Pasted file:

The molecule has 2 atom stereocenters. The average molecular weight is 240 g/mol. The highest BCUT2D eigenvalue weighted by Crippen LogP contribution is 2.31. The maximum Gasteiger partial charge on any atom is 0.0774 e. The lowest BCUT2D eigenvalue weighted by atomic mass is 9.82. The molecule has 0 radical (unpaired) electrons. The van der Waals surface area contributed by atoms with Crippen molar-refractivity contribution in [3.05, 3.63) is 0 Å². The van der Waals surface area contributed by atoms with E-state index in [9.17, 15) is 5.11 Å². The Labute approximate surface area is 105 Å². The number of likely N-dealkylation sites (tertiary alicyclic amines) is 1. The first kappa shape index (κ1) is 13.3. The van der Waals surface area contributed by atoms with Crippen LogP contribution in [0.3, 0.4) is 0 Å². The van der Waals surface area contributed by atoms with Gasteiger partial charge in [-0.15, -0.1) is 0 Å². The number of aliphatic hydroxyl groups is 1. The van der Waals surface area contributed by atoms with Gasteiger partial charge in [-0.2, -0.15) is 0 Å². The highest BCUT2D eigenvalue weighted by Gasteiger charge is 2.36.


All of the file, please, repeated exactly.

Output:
The molecule has 2 atom stereocenters. The average molecular weight is 240 g/mol. The highest BCUT2D eigenvalue weighted by Crippen LogP contribution is 2.31. The maximum Gasteiger partial charge on any atom is 0.0774 e. The lowest BCUT2D eigenvalue weighted by atomic mass is 9.82. The molecule has 0 radical (unpaired) electrons. The van der Waals surface area contributed by atoms with Crippen molar-refractivity contribution in [3.05, 3.63) is 0 Å². The van der Waals surface area contributed by atoms with E-state index in [9.17, 15) is 5.11 Å². The Labute approximate surface area is 105 Å². The number of likely N-dealkylation sites (tertiary alicyclic amines) is 1. The first kappa shape index (κ1) is 13.3. The van der Waals surface area contributed by atoms with Crippen LogP contribution in [0.3, 0.4) is 0 Å². The van der Waals surface area contributed by atoms with Gasteiger partial charge in [-0.15, -0.1) is 0 Å². The number of aliphatic hydroxyl groups is 1. The van der Waals surface area contributed by atoms with Gasteiger partial charge in [-0.2, -0.15) is 0 Å². The highest BCUT2D eigenvalue weighted by Gasteiger charge is 2.36.